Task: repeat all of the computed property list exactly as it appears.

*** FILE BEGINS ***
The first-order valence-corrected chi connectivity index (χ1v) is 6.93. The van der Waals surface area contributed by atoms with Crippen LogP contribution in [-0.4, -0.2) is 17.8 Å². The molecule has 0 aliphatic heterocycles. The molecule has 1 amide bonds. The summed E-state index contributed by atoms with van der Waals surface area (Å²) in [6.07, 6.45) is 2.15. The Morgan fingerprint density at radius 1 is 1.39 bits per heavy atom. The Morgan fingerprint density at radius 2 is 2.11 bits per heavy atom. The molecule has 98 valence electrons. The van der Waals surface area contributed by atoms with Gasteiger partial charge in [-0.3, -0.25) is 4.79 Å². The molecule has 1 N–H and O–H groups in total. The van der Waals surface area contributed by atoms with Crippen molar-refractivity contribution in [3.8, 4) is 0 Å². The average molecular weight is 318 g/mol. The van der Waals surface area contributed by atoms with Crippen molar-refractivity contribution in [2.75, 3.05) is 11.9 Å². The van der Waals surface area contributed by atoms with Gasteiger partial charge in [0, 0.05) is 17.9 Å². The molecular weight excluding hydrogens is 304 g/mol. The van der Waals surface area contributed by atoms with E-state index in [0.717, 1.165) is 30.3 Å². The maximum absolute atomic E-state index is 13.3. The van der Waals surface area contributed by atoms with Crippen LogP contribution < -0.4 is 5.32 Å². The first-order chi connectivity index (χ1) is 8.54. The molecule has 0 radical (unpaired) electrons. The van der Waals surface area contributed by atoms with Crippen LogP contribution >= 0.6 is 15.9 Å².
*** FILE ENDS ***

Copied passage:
The first-order valence-corrected chi connectivity index (χ1v) is 6.93. The van der Waals surface area contributed by atoms with Crippen LogP contribution in [-0.4, -0.2) is 17.8 Å². The molecule has 0 aliphatic heterocycles. The molecule has 1 amide bonds. The summed E-state index contributed by atoms with van der Waals surface area (Å²) in [6.07, 6.45) is 2.15. The Morgan fingerprint density at radius 1 is 1.39 bits per heavy atom. The Morgan fingerprint density at radius 2 is 2.11 bits per heavy atom. The molecule has 98 valence electrons. The van der Waals surface area contributed by atoms with Gasteiger partial charge in [-0.3, -0.25) is 4.79 Å². The molecule has 1 N–H and O–H groups in total. The van der Waals surface area contributed by atoms with Crippen molar-refractivity contribution in [3.8, 4) is 0 Å². The average molecular weight is 318 g/mol. The van der Waals surface area contributed by atoms with Crippen molar-refractivity contribution in [2.75, 3.05) is 11.9 Å². The van der Waals surface area contributed by atoms with Gasteiger partial charge in [0, 0.05) is 17.9 Å². The molecular weight excluding hydrogens is 304 g/mol. The van der Waals surface area contributed by atoms with E-state index in [0.717, 1.165) is 30.3 Å². The maximum absolute atomic E-state index is 13.3. The van der Waals surface area contributed by atoms with Crippen LogP contribution < -0.4 is 5.32 Å². The first-order chi connectivity index (χ1) is 8.54. The molecule has 0 radical (unpaired) electrons. The van der Waals surface area contributed by atoms with Crippen LogP contribution >= 0.6 is 15.9 Å².